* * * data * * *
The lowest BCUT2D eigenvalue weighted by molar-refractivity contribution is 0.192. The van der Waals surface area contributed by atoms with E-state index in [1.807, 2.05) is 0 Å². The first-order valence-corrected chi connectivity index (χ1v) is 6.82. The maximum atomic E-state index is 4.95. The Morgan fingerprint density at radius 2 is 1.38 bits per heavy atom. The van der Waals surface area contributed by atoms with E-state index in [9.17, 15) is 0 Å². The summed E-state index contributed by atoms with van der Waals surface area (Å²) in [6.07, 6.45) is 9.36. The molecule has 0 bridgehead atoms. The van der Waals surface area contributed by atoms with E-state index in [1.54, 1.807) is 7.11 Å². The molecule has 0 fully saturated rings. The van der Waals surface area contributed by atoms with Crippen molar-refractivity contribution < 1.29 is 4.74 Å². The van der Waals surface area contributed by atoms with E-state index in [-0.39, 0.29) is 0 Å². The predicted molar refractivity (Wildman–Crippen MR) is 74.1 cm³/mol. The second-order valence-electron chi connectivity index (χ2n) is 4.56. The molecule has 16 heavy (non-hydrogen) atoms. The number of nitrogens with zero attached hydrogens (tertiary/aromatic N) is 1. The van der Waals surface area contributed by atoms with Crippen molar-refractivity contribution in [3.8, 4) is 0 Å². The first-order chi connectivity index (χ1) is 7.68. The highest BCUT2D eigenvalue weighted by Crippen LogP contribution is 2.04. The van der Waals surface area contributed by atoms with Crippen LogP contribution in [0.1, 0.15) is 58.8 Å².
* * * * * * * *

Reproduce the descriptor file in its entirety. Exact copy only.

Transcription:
The lowest BCUT2D eigenvalue weighted by molar-refractivity contribution is 0.192. The van der Waals surface area contributed by atoms with E-state index in [1.807, 2.05) is 0 Å². The first-order valence-corrected chi connectivity index (χ1v) is 6.82. The maximum atomic E-state index is 4.95. The Morgan fingerprint density at radius 2 is 1.38 bits per heavy atom. The van der Waals surface area contributed by atoms with E-state index in [9.17, 15) is 0 Å². The summed E-state index contributed by atoms with van der Waals surface area (Å²) in [6.07, 6.45) is 9.36. The molecule has 0 bridgehead atoms. The van der Waals surface area contributed by atoms with E-state index in [1.54, 1.807) is 7.11 Å². The molecule has 0 fully saturated rings. The van der Waals surface area contributed by atoms with Crippen molar-refractivity contribution < 1.29 is 4.74 Å². The van der Waals surface area contributed by atoms with E-state index in [-0.39, 0.29) is 0 Å². The predicted molar refractivity (Wildman–Crippen MR) is 74.1 cm³/mol. The second-order valence-electron chi connectivity index (χ2n) is 4.56. The molecule has 16 heavy (non-hydrogen) atoms. The number of nitrogens with zero attached hydrogens (tertiary/aromatic N) is 1. The van der Waals surface area contributed by atoms with Crippen molar-refractivity contribution in [3.8, 4) is 0 Å². The first-order chi connectivity index (χ1) is 7.68. The highest BCUT2D eigenvalue weighted by Crippen LogP contribution is 2.04. The van der Waals surface area contributed by atoms with Crippen LogP contribution in [0.1, 0.15) is 58.8 Å².